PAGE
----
more about “Video: Catastrophe in the Making“, posted with vodpod

Coups, UNASUR, and the U.S. By Noam Chomsky

9 September, 2009 — Z Magazine

From a talk given in Caracas, Venezuela on August 29 (updated September 9)

The last time I had the opportunity to speak in Caracas — at long-distance that time — was about a year ago, right after the UNASUR (Union of South American Nations) meeting in Santiago in September 2008. That meeting was called “with the purpose of considering the situation in the Republic of Bolivia,” after an uprising backed by the traditional elites who had lost power in the impressive democratic elections of 2005. UNASUR condemned the violence and the massacre of peasants by the quasi-secessionist elements, and declared, “Their fullest and decided support for the constitutional government of President Evo Morales, whose mandate was ratified by a wide margin in the recent referendum.” These are the words of the final Declaration, which also warned that the participating governments — all of the South American Republics — “energetically reject and do not recognize any situation that implies an intent of civil coup d’état, the rupture of institutional order, or that compromises the territorial integrity of the Republic of Bolivia.” In response, President Morales thanked UNASUR for its support and observed that, “For the first time in South America’s history, the countries of our region are deciding how to resolve our problems, without the presence of the United States.”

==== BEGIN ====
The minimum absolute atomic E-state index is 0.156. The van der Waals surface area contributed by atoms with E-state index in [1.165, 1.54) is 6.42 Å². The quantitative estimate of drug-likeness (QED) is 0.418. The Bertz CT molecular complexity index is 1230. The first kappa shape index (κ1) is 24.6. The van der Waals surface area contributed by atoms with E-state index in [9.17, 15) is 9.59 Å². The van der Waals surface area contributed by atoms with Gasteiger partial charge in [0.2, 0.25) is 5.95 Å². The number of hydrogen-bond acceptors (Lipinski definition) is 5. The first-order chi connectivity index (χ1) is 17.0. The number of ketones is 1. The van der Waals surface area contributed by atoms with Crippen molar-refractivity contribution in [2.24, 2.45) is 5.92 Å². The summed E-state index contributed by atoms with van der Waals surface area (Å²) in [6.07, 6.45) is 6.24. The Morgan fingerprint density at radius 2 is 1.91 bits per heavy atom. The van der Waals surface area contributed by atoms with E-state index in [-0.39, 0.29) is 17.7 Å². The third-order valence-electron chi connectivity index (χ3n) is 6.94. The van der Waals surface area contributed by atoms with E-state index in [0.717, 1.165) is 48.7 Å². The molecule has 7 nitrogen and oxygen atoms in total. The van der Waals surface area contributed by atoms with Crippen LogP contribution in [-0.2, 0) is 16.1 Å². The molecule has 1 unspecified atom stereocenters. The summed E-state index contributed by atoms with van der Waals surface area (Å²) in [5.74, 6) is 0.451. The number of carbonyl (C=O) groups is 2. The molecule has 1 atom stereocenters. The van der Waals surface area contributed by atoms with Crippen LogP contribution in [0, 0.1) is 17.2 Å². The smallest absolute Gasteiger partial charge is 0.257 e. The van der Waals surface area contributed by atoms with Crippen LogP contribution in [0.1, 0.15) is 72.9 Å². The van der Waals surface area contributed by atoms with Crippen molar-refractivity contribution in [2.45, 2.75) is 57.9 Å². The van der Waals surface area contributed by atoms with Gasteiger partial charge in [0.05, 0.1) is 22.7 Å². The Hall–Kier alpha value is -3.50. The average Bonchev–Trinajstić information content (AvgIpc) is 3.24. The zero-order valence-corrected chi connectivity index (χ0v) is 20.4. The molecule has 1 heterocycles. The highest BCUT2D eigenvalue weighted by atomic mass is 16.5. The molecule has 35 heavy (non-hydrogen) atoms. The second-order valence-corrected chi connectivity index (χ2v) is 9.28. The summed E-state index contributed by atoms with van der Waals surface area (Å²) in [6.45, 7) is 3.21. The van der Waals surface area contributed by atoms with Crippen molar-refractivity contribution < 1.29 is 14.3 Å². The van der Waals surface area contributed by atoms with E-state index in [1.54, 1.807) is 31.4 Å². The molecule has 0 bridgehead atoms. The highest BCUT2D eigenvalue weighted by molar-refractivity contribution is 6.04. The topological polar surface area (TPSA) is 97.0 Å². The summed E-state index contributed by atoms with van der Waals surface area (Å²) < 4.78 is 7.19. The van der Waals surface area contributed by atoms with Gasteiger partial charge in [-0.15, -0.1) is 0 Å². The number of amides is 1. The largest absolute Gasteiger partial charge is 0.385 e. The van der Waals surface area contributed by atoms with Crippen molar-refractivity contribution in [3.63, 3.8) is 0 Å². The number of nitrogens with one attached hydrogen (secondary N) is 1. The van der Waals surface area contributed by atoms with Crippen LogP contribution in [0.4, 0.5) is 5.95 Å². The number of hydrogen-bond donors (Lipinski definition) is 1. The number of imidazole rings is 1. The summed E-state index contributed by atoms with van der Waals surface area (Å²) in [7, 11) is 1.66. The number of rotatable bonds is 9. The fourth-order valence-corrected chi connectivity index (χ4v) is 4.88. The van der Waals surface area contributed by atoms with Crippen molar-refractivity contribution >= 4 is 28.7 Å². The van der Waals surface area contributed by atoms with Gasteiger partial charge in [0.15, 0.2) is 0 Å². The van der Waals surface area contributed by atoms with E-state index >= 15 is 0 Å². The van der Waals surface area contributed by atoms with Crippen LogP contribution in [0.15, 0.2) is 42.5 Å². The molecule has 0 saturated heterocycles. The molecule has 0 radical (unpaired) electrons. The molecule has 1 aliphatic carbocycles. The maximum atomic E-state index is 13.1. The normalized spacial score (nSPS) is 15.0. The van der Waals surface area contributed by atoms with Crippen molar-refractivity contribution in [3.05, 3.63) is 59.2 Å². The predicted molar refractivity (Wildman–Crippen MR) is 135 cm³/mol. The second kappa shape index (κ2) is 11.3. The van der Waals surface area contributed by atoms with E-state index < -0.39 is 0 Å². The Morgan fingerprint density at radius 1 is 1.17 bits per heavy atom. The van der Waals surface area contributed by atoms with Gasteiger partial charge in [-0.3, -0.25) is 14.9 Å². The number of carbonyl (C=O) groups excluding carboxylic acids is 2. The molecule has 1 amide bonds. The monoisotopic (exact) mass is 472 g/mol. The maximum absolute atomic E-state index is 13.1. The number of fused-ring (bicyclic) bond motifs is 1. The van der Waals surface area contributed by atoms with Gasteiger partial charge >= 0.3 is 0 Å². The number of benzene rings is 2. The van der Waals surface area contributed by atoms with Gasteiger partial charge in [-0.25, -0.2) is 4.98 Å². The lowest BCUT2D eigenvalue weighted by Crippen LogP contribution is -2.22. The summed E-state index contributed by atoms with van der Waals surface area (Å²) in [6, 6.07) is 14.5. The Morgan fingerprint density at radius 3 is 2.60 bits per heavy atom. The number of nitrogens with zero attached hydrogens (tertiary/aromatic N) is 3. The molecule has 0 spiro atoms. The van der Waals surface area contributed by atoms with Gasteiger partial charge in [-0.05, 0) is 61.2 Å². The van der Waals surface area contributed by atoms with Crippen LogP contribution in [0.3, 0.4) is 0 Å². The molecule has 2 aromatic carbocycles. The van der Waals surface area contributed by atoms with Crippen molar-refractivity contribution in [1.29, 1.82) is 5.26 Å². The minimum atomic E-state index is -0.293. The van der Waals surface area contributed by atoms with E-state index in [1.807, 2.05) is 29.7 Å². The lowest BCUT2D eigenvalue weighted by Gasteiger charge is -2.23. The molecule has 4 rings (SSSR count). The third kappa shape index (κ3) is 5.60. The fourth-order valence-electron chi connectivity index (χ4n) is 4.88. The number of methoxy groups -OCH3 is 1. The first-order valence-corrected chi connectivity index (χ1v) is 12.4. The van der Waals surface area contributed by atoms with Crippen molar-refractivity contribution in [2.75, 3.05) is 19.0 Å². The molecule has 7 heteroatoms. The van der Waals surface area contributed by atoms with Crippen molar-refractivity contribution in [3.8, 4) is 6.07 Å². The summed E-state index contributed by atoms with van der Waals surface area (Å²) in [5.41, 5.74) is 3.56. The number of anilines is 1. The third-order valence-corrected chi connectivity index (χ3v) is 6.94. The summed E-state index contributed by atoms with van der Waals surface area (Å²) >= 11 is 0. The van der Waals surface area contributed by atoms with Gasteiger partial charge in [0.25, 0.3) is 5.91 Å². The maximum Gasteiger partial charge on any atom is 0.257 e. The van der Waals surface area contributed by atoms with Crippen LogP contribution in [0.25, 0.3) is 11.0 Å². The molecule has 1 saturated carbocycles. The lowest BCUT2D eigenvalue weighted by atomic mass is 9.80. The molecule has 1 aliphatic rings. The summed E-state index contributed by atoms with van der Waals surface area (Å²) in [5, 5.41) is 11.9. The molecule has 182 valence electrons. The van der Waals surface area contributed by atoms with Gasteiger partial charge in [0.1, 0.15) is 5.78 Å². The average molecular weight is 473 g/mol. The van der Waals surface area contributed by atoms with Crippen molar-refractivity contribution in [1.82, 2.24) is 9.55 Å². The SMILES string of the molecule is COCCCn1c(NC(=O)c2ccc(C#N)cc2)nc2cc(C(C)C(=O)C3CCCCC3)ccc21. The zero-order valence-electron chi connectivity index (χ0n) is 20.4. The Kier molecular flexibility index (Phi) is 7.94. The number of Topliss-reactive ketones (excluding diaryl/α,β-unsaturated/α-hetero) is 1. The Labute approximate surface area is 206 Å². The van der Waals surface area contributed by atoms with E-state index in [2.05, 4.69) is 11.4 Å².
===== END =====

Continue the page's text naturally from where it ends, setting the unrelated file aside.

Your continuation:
True, and a fact of historic significance.

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A MEDIA FAILURE COMPOUNDS THE FINANCIAL FAILURE: The Press Is Still Missing The Story Of Fraud and Economic Decline Ahead By Danny Schechter

We know that Wall Street has not learned much from the crash it helped instigate. We know that our government, whatever its stated desire to clean up the markets and reform the financial behemoths, lacks the willingness and perhaps the clout to rein in the real power centers. We are not sure if they have been “captured” by them, or just lack the guts to take on institutions and individuals that helped fund their rise to power.

But do we know that, even now, much of our media, despite the sheer volume of coverage may be missing the real story? Do we know that if we want to find missing facts and the real context we have to turn away from the failed media system that never really investigated the failed financial system.

The Project on Excellence on Journalism that examines media trends released a study charging “that the gravest economic crisis since the Great Depression has been covered in the media largely from the top down, told primarily from the perspective of the Obama administration and big business, with coverage reflecting the concerns of institutions more than the lives of everyday Americans.”